Sentence Examples with the word one time

Clackmannan Tower is now a picturesque ruin, but at one time played an important part in Scottish history, and was the seat of a lineal descendant of the Bruce family after the failure of the male line.

In the early part of the 16th century the Burmese princes of Toungoo, in the north-east of Pegu, began to rise to power, and established a dynasty which at one time held possession of Pegu, Ava and Arakan.

Afghanistan, Nepal, Eastern Turkestan, Tibet, Mongolia, Manchuria, China, Japan, the Eastern Archipelago, Siam, Burma, Ceylon and India at one time marked the magnificent circumference of its conquests.

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In this capacity there is associated with him a goddess Allatu, though there are indications that at one time Allatu was regarded as the sole mistress of Aralu, ruling in her own person.

He was one of the ablest Indian leaders of America and at one time wielded great power - having s000 to io,000 armed followers.

It is now generally recognized that Hertzian wave telegraphy, or radio-telegraphy, as it is sometimes called, has a special field of operations of its own, and that the anticipations which were at one time excited by uninformed persons that it would speedily annihilate all telegraphy conducted with wires have been dispersed by experience.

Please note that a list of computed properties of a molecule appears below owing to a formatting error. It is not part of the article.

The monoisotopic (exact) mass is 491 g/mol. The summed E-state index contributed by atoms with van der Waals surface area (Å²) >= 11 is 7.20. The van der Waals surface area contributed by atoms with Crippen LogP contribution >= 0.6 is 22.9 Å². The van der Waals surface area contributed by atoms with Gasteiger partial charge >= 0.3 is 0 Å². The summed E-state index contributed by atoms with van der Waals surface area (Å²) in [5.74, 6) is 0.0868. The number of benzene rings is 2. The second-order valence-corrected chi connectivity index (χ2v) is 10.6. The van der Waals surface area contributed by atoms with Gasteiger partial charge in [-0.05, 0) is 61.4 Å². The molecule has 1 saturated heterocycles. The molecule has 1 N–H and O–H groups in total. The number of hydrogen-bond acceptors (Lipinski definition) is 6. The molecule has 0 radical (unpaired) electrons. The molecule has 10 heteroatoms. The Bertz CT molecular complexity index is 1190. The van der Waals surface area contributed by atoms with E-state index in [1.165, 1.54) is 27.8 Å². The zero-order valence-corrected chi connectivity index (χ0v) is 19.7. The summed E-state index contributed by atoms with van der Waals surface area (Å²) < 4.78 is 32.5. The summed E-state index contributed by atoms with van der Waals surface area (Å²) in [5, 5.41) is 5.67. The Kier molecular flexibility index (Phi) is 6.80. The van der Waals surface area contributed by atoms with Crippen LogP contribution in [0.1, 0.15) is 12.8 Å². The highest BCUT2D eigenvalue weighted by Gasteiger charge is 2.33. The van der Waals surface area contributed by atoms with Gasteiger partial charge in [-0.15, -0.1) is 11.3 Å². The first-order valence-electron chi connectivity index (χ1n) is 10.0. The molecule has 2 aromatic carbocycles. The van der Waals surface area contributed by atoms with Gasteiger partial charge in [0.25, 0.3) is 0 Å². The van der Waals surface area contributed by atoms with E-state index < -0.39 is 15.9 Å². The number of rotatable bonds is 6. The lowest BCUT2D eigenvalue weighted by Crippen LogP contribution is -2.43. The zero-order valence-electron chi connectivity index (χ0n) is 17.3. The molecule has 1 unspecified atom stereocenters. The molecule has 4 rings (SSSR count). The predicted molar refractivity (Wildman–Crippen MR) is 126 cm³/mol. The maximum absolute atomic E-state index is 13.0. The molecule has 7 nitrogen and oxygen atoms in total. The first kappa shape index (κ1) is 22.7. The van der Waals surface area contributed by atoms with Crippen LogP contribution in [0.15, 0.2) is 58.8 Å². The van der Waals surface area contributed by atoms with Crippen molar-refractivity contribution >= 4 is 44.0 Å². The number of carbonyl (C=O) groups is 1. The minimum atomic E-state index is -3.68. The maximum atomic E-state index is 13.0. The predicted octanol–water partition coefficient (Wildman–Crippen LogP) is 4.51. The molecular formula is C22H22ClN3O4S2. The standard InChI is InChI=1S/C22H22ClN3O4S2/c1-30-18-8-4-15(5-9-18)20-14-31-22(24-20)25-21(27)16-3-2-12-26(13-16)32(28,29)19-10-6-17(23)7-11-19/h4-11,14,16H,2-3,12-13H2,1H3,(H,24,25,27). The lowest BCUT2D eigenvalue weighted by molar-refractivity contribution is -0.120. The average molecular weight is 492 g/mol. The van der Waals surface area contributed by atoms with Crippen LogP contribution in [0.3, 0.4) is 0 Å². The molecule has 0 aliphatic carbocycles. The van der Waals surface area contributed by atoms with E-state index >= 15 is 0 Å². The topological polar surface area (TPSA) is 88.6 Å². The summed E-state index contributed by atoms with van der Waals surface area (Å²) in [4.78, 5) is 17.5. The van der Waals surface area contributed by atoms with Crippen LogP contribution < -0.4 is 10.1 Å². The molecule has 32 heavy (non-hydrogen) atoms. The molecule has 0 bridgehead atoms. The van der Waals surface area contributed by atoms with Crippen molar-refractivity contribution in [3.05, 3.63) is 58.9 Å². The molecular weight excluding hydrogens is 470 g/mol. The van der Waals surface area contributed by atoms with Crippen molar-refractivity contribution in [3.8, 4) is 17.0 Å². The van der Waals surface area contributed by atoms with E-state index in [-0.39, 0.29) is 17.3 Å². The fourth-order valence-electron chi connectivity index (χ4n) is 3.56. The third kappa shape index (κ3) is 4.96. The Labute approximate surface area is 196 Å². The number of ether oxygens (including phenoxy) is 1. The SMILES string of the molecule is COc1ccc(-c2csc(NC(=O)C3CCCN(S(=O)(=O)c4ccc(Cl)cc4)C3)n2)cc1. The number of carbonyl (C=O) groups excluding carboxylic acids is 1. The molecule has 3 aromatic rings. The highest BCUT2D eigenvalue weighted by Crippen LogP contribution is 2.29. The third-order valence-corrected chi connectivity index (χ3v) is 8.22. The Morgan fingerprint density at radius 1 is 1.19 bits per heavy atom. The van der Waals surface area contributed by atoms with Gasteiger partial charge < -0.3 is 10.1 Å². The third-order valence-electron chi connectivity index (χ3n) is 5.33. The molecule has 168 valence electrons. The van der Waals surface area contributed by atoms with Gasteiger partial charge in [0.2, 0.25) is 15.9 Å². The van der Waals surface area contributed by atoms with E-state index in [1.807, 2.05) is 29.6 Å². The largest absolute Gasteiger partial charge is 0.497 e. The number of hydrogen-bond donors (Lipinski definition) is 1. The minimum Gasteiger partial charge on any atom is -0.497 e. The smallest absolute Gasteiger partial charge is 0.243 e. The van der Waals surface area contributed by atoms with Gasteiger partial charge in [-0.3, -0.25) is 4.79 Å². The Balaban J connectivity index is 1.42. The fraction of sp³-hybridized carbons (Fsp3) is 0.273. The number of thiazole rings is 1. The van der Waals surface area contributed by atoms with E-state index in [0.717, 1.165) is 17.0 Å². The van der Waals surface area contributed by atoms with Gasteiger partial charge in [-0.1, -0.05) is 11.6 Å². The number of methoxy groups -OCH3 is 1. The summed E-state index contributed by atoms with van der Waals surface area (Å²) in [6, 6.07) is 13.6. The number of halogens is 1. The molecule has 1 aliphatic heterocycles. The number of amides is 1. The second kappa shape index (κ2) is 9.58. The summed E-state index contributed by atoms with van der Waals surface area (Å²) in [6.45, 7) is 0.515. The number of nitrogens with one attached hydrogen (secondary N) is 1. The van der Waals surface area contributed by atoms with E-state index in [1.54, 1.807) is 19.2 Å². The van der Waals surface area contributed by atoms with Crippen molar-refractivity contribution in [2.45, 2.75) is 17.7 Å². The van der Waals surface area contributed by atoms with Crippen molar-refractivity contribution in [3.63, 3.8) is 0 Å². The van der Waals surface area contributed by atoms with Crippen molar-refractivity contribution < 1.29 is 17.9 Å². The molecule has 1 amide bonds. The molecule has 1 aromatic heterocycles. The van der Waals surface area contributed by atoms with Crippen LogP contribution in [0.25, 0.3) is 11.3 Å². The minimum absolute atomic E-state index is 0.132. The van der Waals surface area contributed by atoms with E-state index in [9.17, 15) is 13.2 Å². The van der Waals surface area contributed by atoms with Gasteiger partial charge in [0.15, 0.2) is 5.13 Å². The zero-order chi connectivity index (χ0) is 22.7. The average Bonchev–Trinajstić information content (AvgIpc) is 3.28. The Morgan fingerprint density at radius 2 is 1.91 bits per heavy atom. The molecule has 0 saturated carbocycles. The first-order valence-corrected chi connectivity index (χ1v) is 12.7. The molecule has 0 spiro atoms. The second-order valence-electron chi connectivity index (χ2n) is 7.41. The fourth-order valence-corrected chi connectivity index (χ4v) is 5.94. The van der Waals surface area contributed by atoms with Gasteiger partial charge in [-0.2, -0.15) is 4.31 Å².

Nitrous oxide (laughing gas) was at one time believed to act simply by cutting off the supply of oxygen to the tissues, but it also has a specific effect in producing paralysis of certain parts of the central nervous system, and hence its value as an anaesthetic; when given in small amounts mixed with air it produces a condition of exhilaration.

This principle at once enables the weights of molecules to be compared even when their composition is unknown; it is only 1 It will be seen that in the three gas diagrams of Dalton that are reproduced above, equal numbers of molecules are contained in equal volumes, but if Dalton held this view at one time he certainly afterwards abandoned it.

The sub-imago of the Ephemeroptera suggests that a moult, after the wings had become functional, was at one time general among the Hexapoda, and that the resting nymph of the Thysanoptera or the pupa of the Endopterygota represents a formerly active stage in the life-history.

This fact, together with the extraordinarily rare occurrence of such remains and meteoric particles in globigerina ooze, although there is no reason to suppose that at any one time they are unequally distributed over the ocean floor, can only be explained on the assumption that the rate of formation of the epilophic deposits through the accumulation of pelagic shells falling from the surface is rapid enough to bury the slowgathering material which remains uncovered on the spaces where the red clay is forming at an almost infinitely slower rate.